The typical displayed average noise level (DANL) without the preamplifier is −156 dBm/Hz from 100 MHz to 1.7 GHz, −154 dBm/Hz from 1.7 to 2.8 GHz, −151 dBm/Hz from 2.8 to 3.6 GHz, −156 dBm/Hz from 3.6 to 14 GHz, −152 dBm/Hz from 14 to 24 GHz, and −150 dBm/Hz 24 to 26.5 GHz. With the preamp turned on, the typical DANL is −164 dBm/Hz from 50 MHz to 1.7 GHz and −162 dBm/Hz from just beyond 1.7 to 3.6 GHz.

The RSA7100A offers advanced frequency- and time-domain signal recording and playback capabilities and functions with internal or external triggers. It can capture real-time events as short as 700 ns in the frequency domain and as short as 4 ns in the time domain, with ±4 ns delay uncertainty.

Triggering functions include Power Level within Span, to look for signals at specific power levels, and Frequency Mask triggering, when searching for signals within a certain frequency range. Power-based triggering can be performed for levels from −170 to +30 dBm, with the level set with 0.1-dB resolution.

The RSA7100A is a powerful measurement tool for any users concerned about broadband measurements or signal activity within a given environment. Together with its controller, the analyzer is meant to operate with a pair of the company’s software packages, DataVu-PC and SignalVu-PC.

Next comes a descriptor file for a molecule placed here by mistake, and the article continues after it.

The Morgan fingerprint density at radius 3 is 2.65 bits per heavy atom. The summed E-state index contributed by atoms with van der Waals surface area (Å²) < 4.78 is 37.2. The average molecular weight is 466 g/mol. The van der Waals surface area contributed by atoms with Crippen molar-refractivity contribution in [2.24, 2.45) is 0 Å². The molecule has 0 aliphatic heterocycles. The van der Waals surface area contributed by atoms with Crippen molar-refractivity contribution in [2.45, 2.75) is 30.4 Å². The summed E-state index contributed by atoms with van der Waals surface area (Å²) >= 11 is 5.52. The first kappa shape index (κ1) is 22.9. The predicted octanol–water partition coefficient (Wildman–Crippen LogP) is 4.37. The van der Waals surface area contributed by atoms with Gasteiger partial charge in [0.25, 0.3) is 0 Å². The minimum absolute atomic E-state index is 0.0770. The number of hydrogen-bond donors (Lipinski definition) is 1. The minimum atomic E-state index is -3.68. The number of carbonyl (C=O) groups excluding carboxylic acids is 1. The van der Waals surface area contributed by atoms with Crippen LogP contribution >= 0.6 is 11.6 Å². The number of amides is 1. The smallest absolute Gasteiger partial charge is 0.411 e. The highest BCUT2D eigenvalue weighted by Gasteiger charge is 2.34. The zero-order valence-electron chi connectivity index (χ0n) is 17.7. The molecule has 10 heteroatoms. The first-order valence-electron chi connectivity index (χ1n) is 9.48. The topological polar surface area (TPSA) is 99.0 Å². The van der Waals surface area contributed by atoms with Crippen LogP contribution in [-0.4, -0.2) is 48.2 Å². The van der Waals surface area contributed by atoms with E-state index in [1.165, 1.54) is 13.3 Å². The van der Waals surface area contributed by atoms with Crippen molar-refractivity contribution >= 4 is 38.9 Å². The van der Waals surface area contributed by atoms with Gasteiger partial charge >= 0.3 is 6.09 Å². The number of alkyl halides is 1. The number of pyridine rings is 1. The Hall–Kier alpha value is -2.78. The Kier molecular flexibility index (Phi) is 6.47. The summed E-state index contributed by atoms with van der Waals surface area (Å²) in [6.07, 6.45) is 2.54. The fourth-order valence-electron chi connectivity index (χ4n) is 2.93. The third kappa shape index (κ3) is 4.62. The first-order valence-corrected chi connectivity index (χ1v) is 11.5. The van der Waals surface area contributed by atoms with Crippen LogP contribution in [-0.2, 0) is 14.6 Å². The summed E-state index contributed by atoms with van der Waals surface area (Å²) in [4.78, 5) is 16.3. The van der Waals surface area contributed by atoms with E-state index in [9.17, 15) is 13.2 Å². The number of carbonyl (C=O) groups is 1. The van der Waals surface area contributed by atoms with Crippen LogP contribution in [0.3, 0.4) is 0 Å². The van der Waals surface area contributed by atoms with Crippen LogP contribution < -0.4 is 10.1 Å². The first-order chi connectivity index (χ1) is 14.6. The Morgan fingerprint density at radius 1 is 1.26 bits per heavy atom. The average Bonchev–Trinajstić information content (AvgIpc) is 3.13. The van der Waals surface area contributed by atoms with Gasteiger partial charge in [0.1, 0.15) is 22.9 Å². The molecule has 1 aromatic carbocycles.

DataVu-PC provides the capability to mark events of interest, export waveforms to other formats, and perform pulse analysis and export the data into Pulse Descriptor Word (PDW) file format for further analysis. SignalVu-PC orchestrates real-time spectrum and vector signal analysis, with a host of options for full-featured pulse analysis and analysis of signals with 27 different modulation formats. P&A: $135,000 and up.

Tektronix Inc., 14150 SW Karl Braun Dr., P.O. Box 500, Beaverton, OR 97077; (800) 833-9200

Download this article in .PDF format
This file type includes high resolution graphics and schematics when applicable.
About the Author

Jack Browne | Technical Contributor

Jack Browne, Technical Contributor, has worked in technical publishing for over 30 years. He managed the content and production of three technical journals while at the American Institute of Physics, including Medical Physics and the Journal of Vacuum Science & Technology. He has been a Publisher and Editor for Penton Media, started the firm’s Wireless Symposium & Exhibition trade show in 1993, and currently serves as Technical Contributor for that company's Microwaves & RF magazine. Browne, who holds a BS in Mathematics from City College of New York and BA degrees in English and Philosophy from Fordham University, is a member of the IEEE.

Sponsored Recommendations

Wideband MMIC LNA with Bypass

June 6, 2024
Mini-Circuits’ TSY-83LN+ wideband, MMIC LNA incorporates a bypass mode feature to extend system dynamic range. This model operates from 0.4 to 8 GHz and achieves an industry leading...

Expanded Thin-Film Filter Selection

June 6, 2024
Mini-Circuits has expanded our line of thin-film filter topologies to address a wider variety of applications and requirements. Low pass and band pass architectures are available...

Mini-Circuits CEO Jin Bains Presents: The RF Engine of the 21st Century

June 6, 2024
In case you missed Jin Bains' inspiring keynote talk at the inaugural IEEE MTT-S World Microwave Congress last week, be sure to check out the session recording, now available ...

Selecting VCOs for Clock Timing Circuits A System Perspective

May 9, 2024
Clock Timing, Phase Noise and Bit Error Rate (BER) Timing is critical in digital systems, especially in electronic systems that feature high-speed data converters and high-resolution...